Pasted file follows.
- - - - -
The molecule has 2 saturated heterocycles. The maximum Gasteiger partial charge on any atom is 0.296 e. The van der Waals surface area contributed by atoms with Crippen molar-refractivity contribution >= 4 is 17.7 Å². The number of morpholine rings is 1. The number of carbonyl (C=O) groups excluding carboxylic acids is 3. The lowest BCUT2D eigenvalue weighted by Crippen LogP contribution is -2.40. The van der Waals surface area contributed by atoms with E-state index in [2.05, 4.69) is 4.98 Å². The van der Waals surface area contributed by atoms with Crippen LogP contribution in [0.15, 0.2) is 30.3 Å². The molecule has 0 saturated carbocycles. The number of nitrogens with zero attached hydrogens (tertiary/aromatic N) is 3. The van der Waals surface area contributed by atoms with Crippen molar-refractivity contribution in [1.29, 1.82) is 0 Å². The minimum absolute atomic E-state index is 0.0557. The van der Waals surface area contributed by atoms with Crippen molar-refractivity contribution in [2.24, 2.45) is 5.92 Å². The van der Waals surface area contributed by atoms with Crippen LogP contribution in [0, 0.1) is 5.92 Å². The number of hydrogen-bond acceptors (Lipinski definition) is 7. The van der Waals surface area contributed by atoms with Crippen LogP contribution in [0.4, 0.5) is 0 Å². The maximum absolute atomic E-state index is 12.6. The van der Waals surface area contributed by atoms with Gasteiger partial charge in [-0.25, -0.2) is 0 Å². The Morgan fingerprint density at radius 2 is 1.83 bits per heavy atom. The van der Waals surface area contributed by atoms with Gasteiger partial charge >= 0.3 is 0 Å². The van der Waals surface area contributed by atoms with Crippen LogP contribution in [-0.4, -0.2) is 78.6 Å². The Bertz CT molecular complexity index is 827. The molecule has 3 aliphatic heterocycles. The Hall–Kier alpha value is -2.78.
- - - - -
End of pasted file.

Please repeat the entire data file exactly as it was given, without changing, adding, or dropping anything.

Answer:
The molecule has 2 saturated heterocycles. The maximum Gasteiger partial charge on any atom is 0.296 e. The van der Waals surface area contributed by atoms with Crippen molar-refractivity contribution >= 4 is 17.7 Å². The number of morpholine rings is 1. The number of carbonyl (C=O) groups excluding carboxylic acids is 3. The lowest BCUT2D eigenvalue weighted by Crippen LogP contribution is -2.40. The van der Waals surface area contributed by atoms with E-state index in [2.05, 4.69) is 4.98 Å². The van der Waals surface area contributed by atoms with Crippen LogP contribution in [0.15, 0.2) is 30.3 Å². The molecule has 0 saturated carbocycles. The number of nitrogens with zero attached hydrogens (tertiary/aromatic N) is 3. The van der Waals surface area contributed by atoms with Crippen molar-refractivity contribution in [1.29, 1.82) is 0 Å². The minimum absolute atomic E-state index is 0.0557. The van der Waals surface area contributed by atoms with Crippen molar-refractivity contribution in [2.24, 2.45) is 5.92 Å². The van der Waals surface area contributed by atoms with Crippen LogP contribution in [0, 0.1) is 5.92 Å². The number of hydrogen-bond acceptors (Lipinski definition) is 7. The van der Waals surface area contributed by atoms with Crippen LogP contribution in [0.4, 0.5) is 0 Å². The maximum absolute atomic E-state index is 12.6. The van der Waals surface area contributed by atoms with Gasteiger partial charge in [-0.25, -0.2) is 0 Å². The Morgan fingerprint density at radius 2 is 1.83 bits per heavy atom. The van der Waals surface area contributed by atoms with Gasteiger partial charge >= 0.3 is 0 Å². The van der Waals surface area contributed by atoms with Crippen LogP contribution in [-0.4, -0.2) is 78.6 Å². The Bertz CT molecular complexity index is 827. The molecule has 3 aliphatic heterocycles. The Hall–Kier alpha value is -2.78.